The Olgeta pilot project set out to bridge the gap between unemployed youth and skilled jobs. Here’s what we learnt.
Finding a job can be stressful. Not only do you need the required skills for the job, you need confidence to put yourself out there, and an intrinsic belief you can succeed.
For young people living in rural villages, gaining these basic skills can be a challenge. With limited internet connectivity and few opportunities to build their work experience, the temptation to venture out into the wider workforce can be understandably low.
It’s a challenge rural youth in developing nations are regularly faced with.
In the Solomon Islands, only 20% of people aged 15–24 are employed, yet there is an unmet demand for skilled workers. With an ever-increasing skills shortage and a growing ‘youth bulge’, the government is seeking innovative solutions to equip rural youth with the tools to pursue meaningful work and careers.
We joined forces with two Rural Training Centres in the Solomon Islands to develop Olgeta, a micro-learning app that delivers lessons via smartphone in areas of low-to-no internet connectivity. The pilot program focused on delivering an e-learning platform that met the needs of the rural setting, by:
The program delivered four courses; financial literacy, leadership, digital skills and marketing, and health information about COVID-19 — but we found that participants took way more than just these skills (more on that later!)
Micro-learning is an emerging approach in adult education. It delivers learning content in short bursts — generally 20 minutes or less — to encourage completion and persistence.
Olgeta was many students’ first experience using a smartphone or an online app. Using our human-centred design approach and Catalpa’s Micro-Learning Management System, Bero, we worked closely with the students and teachers to include their feedback and input throughout the design.
Over six months we prototyped, tested and refined Olgeta to ensure courses were engaging, meaningful and fun, with the inclusion of videos, indicators of achievement and other interactive features. The pilot program was then implemented for a further 6 months.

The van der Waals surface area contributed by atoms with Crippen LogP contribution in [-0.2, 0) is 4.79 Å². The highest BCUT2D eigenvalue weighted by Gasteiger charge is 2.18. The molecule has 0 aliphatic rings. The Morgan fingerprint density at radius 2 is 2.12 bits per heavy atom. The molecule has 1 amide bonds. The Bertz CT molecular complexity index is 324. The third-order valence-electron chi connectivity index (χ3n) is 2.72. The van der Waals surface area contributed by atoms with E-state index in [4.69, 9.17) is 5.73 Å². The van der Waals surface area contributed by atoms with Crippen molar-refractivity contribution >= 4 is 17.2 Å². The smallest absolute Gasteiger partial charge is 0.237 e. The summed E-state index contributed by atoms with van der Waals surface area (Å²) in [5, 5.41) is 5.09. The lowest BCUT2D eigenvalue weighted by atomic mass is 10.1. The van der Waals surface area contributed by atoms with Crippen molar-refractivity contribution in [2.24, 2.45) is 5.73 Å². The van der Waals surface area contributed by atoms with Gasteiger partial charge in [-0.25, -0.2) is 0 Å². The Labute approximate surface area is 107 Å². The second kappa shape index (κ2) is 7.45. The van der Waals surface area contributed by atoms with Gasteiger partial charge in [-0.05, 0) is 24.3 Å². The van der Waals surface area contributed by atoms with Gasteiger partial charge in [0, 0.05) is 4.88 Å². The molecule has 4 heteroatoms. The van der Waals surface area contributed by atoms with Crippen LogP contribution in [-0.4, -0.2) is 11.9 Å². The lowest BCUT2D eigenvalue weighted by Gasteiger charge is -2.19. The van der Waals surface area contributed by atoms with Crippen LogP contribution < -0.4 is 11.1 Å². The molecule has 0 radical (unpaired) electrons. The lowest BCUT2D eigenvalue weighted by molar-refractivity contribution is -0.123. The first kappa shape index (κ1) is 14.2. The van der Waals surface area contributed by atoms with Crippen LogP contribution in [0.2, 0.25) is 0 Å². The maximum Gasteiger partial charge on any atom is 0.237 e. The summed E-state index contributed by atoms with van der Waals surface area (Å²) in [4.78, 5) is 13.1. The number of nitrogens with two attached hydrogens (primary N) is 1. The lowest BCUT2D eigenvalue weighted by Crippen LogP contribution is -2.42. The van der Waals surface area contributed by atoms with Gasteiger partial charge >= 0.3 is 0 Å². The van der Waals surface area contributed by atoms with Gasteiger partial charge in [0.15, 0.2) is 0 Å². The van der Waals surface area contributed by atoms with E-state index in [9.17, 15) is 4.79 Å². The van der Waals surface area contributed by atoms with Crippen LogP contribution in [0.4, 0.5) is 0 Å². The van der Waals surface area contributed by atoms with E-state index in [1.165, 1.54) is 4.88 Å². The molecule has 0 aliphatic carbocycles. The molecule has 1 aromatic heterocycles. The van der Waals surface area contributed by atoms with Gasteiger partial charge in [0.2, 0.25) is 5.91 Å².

We learnt a lot. While participants reported increased confidence in the course content, the strongest increase in confidence was in the users’ ability to navigate using a smartphone.
“Everyone now has the confidence to use a smartphone and how to use the internet to search for information, to make phone calls, send text messages, and complete learning through an app…”
Encouragingly, there was an overall positive shift in how many students were able to think about their future careers, especially after lessons on practical skills such as savings, presentations, communication and how to write a CV.
“When I came to study here, my goal was that after I complete my study, I will look for a job. Having gone through the Olgeta courses, I also see that I can start my own business, so I’m thinking of getting a sewing machine, sew clothes and sell and then use the money earned from the sales wisely.”
Take a look at what the participants had to say:
In a nutshell, the pilot project reported:
Olgeta is an Australian Aid initiative funded through the Cyber Cooperation Program and delivered by Catalpa International as part of the Australia Solomon Islands Technology for Development Challenge.
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